Martin says other hospitals' economic hardships are also having an adverse effect on Stroger and other county facilities.

"Private hospitals have the ability to say, 'We're not going to care for patients who belong to this certain health plan because we don't make enough money,'" he explains. "By law, everybody has to provide emergency services up to a certain point. But then they can discharge those patients, who will then have to come to the public health care system if they don't have enough insurance. That happens all the time. Smaller community hospitals are operating on the margin. As those facilities close, their patients end up coming to a public health facility, either Stroger, Providence or Oak Forest Hospital."

Despite its smaller patient capacity, the Illinois Campaign for Better Health has not received any complaints about the effectiveness of Stroger, but there are worries about the future.

"We run a helpline and get hundreds of stories about bad health care experiences," says Jim Duffet, executive director of the Illinois Campaign for Better Healthcare. "But for some reason we aren't getting these stories about Stroger; although I'm not sure how they will be able to continue if the meltdown of the insurance system continues. Last year, another 200,000 people in the state of Illinois became uninsured. Those individuals, plus those who are underinsured, may have primary care but no major medical insurance, or vice versa, so they'll be relying on the public sector for health care."

Though demand is growing, Stroger's technological advantages over the old hospital seem to be helping the staff take some of the edge off wait times.

"I think for the most part, the doctors' ability to provide care and the timeliness of when a patient is brought in for treatment and when the doctors do diagnostic testing has certainly improved," says Martin. "In the past, if you were a patient in the emergency room and needed X-rays, you'd have to go across the hospital to radiology. Now the radiology equipment is located by the emergency room. In the past, you'd have to wait for the film to become available and read by the radiologist. Now our X-rays are online in our information system. So a doctor is able to pull up a study as soon as it is performed."

Not only can a doctor evaluate X-rays from anywhere in the hospital, but multiple doctors can examine the image at the same time from just about anywhere.

"The beauty of this is that I can be looking at an X-ray here and the patient's doctor can be in a clinic somewhere in the building and be looking at the same thing at the same time," says Dr. Patrick Dunne, acting chair of the radiology department. "Our goal when we came here was equal access to information for everybody. In the old hospital, whoever had the piece of film in their hand had the information. Additionally, these digital images are accessible from home. So if it's the middle of the night and I get a call to look at an X-ray because of whatever specialty I have, I can get up, go to my home computer and see the X-ray. We've improved patient care by light-years just because of the ease of transfer of information."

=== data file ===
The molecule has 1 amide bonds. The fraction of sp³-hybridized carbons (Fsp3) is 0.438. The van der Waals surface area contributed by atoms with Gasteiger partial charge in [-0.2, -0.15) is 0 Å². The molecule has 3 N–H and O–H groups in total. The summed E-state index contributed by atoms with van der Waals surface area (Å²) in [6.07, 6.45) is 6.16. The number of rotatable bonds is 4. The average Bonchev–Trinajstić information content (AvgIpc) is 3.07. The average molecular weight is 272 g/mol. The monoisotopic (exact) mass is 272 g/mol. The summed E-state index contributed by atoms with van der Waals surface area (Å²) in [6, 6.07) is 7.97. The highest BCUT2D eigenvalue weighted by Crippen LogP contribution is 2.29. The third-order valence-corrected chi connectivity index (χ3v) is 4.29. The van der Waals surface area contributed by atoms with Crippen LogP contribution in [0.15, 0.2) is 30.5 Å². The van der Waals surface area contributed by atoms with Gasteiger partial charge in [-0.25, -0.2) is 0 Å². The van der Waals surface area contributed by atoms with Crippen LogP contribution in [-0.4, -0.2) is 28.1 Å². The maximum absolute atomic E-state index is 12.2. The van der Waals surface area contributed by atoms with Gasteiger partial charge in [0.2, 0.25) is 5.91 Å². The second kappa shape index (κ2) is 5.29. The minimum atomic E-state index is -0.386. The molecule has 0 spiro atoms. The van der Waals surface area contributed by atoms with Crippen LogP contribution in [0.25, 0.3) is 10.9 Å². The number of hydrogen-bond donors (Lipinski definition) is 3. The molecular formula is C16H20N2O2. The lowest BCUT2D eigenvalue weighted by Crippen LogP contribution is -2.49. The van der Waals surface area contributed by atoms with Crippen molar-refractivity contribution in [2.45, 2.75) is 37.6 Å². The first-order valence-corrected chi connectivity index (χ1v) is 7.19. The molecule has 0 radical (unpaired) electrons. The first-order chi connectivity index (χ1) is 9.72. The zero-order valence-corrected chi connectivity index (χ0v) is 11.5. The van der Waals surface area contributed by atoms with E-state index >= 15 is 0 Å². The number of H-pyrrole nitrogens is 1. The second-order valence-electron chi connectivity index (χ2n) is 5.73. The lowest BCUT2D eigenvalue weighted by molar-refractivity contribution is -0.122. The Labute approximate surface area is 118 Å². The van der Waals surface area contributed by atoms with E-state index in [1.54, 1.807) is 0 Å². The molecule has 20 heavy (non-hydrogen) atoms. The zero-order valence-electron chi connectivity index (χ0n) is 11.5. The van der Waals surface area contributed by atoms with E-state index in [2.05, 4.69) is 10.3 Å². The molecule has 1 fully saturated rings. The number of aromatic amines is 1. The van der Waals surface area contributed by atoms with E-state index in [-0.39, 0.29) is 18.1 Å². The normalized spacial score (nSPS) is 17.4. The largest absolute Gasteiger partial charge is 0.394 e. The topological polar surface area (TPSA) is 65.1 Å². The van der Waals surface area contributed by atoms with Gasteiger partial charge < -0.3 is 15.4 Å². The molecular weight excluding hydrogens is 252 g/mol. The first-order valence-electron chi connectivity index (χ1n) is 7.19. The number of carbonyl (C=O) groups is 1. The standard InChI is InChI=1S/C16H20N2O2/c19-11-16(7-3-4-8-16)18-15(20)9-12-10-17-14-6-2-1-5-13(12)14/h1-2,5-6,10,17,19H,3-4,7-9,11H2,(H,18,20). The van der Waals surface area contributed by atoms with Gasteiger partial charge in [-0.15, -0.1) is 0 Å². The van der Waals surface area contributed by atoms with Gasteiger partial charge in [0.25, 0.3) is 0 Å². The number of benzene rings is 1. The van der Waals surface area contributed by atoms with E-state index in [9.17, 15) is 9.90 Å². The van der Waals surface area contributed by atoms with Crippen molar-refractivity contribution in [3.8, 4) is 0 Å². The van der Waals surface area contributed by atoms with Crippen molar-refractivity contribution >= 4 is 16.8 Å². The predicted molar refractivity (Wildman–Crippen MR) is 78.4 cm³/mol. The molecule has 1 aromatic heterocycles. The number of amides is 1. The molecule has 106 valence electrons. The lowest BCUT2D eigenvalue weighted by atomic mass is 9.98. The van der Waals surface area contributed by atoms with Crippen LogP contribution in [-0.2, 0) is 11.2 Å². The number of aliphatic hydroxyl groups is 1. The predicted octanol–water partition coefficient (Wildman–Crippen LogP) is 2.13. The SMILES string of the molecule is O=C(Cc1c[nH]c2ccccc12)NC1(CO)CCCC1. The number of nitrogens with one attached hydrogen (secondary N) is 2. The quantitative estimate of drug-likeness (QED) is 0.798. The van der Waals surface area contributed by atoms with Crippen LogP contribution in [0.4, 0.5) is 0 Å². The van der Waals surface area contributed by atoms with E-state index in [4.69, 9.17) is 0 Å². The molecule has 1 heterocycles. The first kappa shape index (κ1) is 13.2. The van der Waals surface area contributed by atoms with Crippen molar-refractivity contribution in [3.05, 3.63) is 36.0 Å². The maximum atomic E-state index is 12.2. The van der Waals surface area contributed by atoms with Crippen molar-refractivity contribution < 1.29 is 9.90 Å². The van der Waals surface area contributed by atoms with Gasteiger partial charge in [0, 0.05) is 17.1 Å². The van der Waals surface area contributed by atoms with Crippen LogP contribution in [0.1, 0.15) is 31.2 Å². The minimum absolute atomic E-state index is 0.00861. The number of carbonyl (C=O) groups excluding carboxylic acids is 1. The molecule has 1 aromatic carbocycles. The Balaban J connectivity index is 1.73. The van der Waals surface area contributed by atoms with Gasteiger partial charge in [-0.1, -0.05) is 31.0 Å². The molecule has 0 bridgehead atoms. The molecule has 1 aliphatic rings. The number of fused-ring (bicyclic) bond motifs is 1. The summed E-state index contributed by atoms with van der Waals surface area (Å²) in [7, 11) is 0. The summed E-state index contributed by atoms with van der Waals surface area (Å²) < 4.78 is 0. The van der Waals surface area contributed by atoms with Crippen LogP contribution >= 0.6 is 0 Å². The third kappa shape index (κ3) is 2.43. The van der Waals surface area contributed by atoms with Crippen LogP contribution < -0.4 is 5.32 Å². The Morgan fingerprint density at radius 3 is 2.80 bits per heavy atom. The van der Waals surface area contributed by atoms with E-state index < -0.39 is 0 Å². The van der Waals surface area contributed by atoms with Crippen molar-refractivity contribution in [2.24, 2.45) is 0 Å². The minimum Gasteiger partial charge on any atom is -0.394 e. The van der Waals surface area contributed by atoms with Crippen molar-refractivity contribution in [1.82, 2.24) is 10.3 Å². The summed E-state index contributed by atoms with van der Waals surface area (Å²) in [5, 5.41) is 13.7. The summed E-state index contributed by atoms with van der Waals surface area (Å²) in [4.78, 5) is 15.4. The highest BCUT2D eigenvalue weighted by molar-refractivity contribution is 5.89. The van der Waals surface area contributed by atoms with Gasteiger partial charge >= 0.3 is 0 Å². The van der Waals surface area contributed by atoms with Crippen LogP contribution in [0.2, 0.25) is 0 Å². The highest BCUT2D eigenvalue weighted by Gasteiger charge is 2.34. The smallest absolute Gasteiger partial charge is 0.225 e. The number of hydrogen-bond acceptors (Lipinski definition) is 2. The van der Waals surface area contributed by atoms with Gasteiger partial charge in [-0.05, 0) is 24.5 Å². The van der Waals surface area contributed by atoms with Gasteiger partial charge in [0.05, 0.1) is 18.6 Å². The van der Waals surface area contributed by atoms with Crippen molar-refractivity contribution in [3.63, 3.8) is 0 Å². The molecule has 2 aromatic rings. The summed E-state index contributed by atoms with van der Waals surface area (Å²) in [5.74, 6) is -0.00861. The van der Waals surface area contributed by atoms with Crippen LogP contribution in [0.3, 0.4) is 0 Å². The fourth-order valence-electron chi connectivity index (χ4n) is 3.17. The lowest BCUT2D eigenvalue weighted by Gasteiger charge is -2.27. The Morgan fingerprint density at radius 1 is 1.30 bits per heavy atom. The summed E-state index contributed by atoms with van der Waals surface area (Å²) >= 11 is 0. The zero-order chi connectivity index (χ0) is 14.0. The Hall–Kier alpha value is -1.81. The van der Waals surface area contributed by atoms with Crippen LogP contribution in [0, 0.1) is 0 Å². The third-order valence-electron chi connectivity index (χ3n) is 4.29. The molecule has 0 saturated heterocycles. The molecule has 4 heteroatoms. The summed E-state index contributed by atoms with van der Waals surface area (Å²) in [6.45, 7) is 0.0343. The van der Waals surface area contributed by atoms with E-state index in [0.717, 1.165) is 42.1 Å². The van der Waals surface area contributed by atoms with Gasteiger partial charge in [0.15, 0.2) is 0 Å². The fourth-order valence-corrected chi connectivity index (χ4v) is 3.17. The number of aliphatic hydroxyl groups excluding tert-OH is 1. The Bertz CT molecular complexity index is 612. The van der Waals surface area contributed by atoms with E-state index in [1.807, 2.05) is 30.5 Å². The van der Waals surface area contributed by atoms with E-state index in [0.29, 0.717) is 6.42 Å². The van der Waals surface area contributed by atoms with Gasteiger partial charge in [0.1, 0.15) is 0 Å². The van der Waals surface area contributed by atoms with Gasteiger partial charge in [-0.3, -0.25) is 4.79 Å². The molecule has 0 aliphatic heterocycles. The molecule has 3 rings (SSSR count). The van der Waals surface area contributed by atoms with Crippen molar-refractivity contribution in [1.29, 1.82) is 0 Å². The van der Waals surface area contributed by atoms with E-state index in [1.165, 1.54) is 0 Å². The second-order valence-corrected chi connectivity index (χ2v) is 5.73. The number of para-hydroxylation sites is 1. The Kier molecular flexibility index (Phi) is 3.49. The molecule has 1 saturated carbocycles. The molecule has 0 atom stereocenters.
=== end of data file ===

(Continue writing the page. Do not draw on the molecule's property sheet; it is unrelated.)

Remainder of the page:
In addition, the new digital system can save patients money. In the past, if a patient needed a copy of their X-rays for a second opinion or insurance purposes, they had to pay $5.50 for each sheet of film. For low-to-no income patients, that fee could easily become expensive, depending on the number of X-ray copies needed. Patients now pay a flat fee of $5.50 for a CD with digital images of their X-rays. This means that a patient can get 10 X-rays for $5.50 as opposed to $55.

The system also allows doctors to create voice-recorded reports, which cuts down the time they would usually spend typing up reports. This means preliminary diagnoses get to ER and trauma doctors faster. In addition, Stroger has more angiogram suites, CT-scanners and MRIs than the old hospital. The new equipment also features 3D imaging of X-rays and color X-rays, which show blood flow. These amenities mean more comfort for and accuracy in diagnosing patients.

"At the old hospital, we had state of the art equipment in 1955 when we first opened the radiology department," says Dr. Dunne. "That same equipment was still there in 2002 when we moved. As a result, we had to send our patients to various facilities around the city to get care. Our patients have enough hardships on them. Transportation should not be one of them. Nowadays, Stroger does everything here at this facility, including radiation therapy. So it's much more convenient for the patients."

Patients are not the only ones benefiting from Stroger's costly, but efficient technology--residents are said to be prospering from it as well.

"The fact that we easily can pull up the X-rays and show the residents a classic X-ray that illustrates a certain disease process is a great addition to our teaching tools," says Dr. Kim Nagy, associate chair of the trauma department. "Another advantage is our access to the Internet. If the residents are on duty during the middle of the night with the attending, and we're not sure about an unusual disease, we can get online instead of going to the library, which would be closed anyway because it's 2:00 in the morning."

Hospital officials say they are hoping to streamline another area of the hospital that has not fared as well in the transition. Cook County's long pharmacy lines have moved across the street to Stroger Hospital. Patients, including the elderly, have been known to wait in lines for upwards of 6 hours to pick up medication. Some have even been turned away from the pharmacy and told to come back the next day, even though their doctors specifically ordered the medicine to be taken immediately. The line for the pharmacy commonly snakes through the large room and spills out into the hallway, leaving many patients and their family members frustrated.